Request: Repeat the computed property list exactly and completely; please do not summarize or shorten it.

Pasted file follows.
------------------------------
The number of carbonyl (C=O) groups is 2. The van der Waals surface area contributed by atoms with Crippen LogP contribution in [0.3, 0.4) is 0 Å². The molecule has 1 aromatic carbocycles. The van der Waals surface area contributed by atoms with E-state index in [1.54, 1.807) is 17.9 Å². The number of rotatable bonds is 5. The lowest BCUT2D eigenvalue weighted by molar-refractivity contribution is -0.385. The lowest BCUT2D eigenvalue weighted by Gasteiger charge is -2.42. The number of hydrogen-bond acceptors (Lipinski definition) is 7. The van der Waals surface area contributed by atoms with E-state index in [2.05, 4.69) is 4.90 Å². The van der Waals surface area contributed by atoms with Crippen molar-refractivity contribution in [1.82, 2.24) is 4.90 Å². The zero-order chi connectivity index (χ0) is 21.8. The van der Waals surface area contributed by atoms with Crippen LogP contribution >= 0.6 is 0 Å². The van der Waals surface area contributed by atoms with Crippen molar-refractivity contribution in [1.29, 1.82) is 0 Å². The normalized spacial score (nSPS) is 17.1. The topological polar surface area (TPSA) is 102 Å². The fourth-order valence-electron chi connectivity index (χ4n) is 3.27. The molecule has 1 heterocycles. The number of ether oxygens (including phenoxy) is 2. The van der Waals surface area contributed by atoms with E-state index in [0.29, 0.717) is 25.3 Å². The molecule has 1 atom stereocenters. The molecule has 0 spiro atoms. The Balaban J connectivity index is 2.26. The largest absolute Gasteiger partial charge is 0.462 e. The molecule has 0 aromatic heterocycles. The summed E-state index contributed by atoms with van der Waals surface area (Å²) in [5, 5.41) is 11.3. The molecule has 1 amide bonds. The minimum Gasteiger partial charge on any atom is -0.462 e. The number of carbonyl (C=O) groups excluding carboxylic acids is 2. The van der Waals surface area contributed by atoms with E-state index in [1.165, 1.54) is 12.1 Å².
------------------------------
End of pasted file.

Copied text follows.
The number of carbonyl (C=O) groups is 2. The van der Waals surface area contributed by atoms with Crippen LogP contribution in [0.3, 0.4) is 0 Å². The molecule has 1 aromatic carbocycles. The van der Waals surface area contributed by atoms with E-state index in [1.54, 1.807) is 17.9 Å². The number of rotatable bonds is 5. The lowest BCUT2D eigenvalue weighted by molar-refractivity contribution is -0.385. The lowest BCUT2D eigenvalue weighted by Gasteiger charge is -2.42. The number of hydrogen-bond acceptors (Lipinski definition) is 7. The van der Waals surface area contributed by atoms with E-state index in [2.05, 4.69) is 4.90 Å². The van der Waals surface area contributed by atoms with Crippen molar-refractivity contribution in [1.82, 2.24) is 4.90 Å². The zero-order chi connectivity index (χ0) is 21.8. The van der Waals surface area contributed by atoms with Crippen LogP contribution >= 0.6 is 0 Å². The van der Waals surface area contributed by atoms with Crippen molar-refractivity contribution in [1.29, 1.82) is 0 Å². The normalized spacial score (nSPS) is 17.1. The topological polar surface area (TPSA) is 102 Å². The fourth-order valence-electron chi connectivity index (χ4n) is 3.27. The molecule has 1 heterocycles. The number of ether oxygens (including phenoxy) is 2. The van der Waals surface area contributed by atoms with E-state index in [0.29, 0.717) is 25.3 Å². The molecule has 1 atom stereocenters. The molecule has 0 spiro atoms. The Balaban J connectivity index is 2.26. The largest absolute Gasteiger partial charge is 0.462 e. The molecule has 0 aromatic heterocycles. The summed E-state index contributed by atoms with van der Waals surface area (Å²) in [5, 5.41) is 11.3. The molecule has 1 amide bonds. The minimum Gasteiger partial charge on any atom is -0.462 e. The number of carbonyl (C=O) groups excluding carboxylic acids is 2. The van der Waals surface area contributed by atoms with E-state index in [1.165, 1.54) is 12.1 Å².